Insurance Options for Baby Boomers

Are you willing to risk all the wealth you’ve worked hard to accumulate over your lifetime on a single throw of the dice? You’re getting ready for retirement. Your mortgage is finally paid off (or close to it), you hold title to the car(s) in your driveway, and you’ve got a tidy sum tucked away in your retirement accounts.

What if you or your spouse were seriously injured or suddenly stricken with a major illness? When I was shopping for health insurance coverage recently, my agent told me something I should have known all along. He said that you buy health insurance to protect your assets. He’s right of course. I just never thought of it that way. My agent also explained that my individual coverage was so expensive because people in our age group (55 – 64) use more health services than younger people, yet we’re too young to qualify for Medicare.

Health insurance should properly be called sickness insurance. Insuring our health is our job, and as boomers we’ve done pretty well on that score. We’re more health conscious and generally in better physical condition than our parents were. But we live in a far different world. A hospital stay can easily cost hundreds of thousands of dollars. A single chemo treatment could cost you over $20,000. Health costs are insane! Nobody can withstand that kind of financial impact.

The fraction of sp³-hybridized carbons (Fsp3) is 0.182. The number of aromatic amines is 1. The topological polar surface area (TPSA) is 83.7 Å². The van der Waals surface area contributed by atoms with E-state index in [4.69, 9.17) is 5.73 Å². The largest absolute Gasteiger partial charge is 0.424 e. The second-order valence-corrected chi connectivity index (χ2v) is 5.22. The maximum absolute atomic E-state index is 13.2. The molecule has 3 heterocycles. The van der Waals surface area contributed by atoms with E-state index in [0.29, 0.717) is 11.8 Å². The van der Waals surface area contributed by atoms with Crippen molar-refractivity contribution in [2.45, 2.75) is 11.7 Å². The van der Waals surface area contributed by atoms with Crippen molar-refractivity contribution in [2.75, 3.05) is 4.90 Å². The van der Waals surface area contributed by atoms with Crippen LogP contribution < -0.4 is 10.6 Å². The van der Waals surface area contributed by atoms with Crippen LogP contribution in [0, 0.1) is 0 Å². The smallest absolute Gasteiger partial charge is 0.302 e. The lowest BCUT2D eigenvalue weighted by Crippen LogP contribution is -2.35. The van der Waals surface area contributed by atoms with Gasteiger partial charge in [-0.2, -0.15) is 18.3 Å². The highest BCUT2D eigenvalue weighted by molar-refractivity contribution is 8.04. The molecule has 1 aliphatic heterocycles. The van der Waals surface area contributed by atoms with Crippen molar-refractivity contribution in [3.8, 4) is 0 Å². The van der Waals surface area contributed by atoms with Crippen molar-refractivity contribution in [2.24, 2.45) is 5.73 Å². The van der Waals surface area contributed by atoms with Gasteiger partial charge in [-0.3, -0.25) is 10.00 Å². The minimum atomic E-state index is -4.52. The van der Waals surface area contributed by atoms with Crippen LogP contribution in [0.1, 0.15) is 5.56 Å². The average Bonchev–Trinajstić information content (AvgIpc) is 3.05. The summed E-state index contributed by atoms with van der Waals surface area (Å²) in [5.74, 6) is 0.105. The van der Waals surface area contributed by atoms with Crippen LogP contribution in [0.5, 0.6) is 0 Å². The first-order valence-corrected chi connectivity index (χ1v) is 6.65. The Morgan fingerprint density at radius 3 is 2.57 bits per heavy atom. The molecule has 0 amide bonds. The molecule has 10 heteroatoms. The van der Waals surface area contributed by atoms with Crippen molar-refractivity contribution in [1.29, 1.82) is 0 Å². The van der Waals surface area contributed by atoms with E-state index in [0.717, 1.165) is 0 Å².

If you’re retiring early, you won’t be eligible for Medicare coverage until you reach 65. You don’t have much choice. You’ve got to buy your own health coverage, and when you do enroll in Medicare, you might be surprised at what isn’t covered. Medicare is a confusing alphabet soup with huge holes in the coverage that can drain you financially if you’re not prepared. You’ve got to plug those holes with a Medigap plan from a private insurance carrier. You can’t afford the alternative.

What happens if you or your spouse are unable to care for yourselves? Medicare only covers medical care, not custodial care. They will not cover the expensive custodial care provided by a nursing home. If you don’t have long term care insurance coverage you could be forced to sell all of your assets. Long term care insurance is another expense you might not want, but are you willing to take the risk of losing everything?

You and your spouse just might make it to a ripe old age with no real medical complications. Then again, you might not. Insuring your health and long term care may be a drain on your budget, but the alternative is unthinkable.